Tuesday, March 31, 2009

Collection obsession

Kitikong in his Chiang Mai gallery

The other day, Seth Godin was talking about how artists can make a living, and some of the inherent difficulties. As he sees it, artists have a limited market for their work with any individual collector: "So, what's the problem? Share of wall. Unlike records or shoes, it's hard to buy a lot of art. Pretty soon, you've got no place left to put it, do you?"

But while Seth knows lots about business and viral marketing, he doesn't know much about the business of art, which works quite differently from your typical model. Collectors are an eclectic bunch. Some focus on the work of a particular artist; others pick and choose from an era or style. They buy for many reasons: some find just the right piece for their mantel; others swoon at a piece and have to have it at any price; some are seduced by a low price tag and a promising CV; and others simply buy for the bottom line investment (though these speculators have temporarily paused, leaving mainly what gallerists like to call "Serious Collectors", flattering their sophistication). More often than not, collectors want a piece of the artist's life, manifested in his/her work. And some can never have enough.

Kitikong, pictured above, is a smart, soft-spoken artist based in Chiang Mai. He prints his own work, and helps other artists print theirs. But he doesn't print the work of just any artist (ordinary artists are welcome to play around in his studio for 500-1000 baht/day if you know what you're doing), no, he's looking to work with high-profile or bankable artists who will add to the stacks of incredible work already jamming his flat-files.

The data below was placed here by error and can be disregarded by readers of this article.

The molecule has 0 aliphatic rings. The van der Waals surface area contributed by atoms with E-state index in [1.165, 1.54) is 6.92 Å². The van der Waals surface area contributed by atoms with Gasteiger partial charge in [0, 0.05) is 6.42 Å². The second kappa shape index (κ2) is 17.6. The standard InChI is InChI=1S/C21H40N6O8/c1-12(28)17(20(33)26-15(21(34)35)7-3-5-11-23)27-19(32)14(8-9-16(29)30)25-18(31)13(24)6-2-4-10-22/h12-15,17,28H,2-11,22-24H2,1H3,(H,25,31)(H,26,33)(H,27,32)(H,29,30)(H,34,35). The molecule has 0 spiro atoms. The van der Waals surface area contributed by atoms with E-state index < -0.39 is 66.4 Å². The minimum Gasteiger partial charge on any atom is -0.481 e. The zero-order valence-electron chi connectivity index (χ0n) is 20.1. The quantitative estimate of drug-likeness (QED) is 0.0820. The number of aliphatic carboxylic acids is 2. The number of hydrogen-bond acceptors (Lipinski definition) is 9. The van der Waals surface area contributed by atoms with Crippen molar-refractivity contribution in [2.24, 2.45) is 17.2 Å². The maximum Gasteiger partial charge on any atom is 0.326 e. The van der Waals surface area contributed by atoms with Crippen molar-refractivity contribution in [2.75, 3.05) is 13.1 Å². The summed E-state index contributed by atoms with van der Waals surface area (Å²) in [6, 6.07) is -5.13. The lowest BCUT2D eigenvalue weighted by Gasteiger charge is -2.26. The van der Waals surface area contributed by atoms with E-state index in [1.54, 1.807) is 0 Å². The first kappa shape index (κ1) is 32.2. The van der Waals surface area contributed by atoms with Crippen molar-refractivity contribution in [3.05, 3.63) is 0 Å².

You see, this printer is also a true collector. His name-dropping skills are on par with the hippest gallery-goers in London. He's plugged-in to the gallery scene throughout Asia, L.A., New York and Australia. He knows those whom he wants to work with, and has positioned himself to make this happen. (This artist recently made a series of prints at Kitikong's Chiang Mai-based studio/gallery, C.A.P.)

C.A.P. assistants - they live upstairs, life and work inseparable

Through an ingenious funding scheme, he has created a win-win situation for fellow collectors and artists, and also for himself and his assistants. Kitikong is a great example of how an obsession - because for the best, collecting art is a true obsession - can be turned into more than just decorating our living-room walls.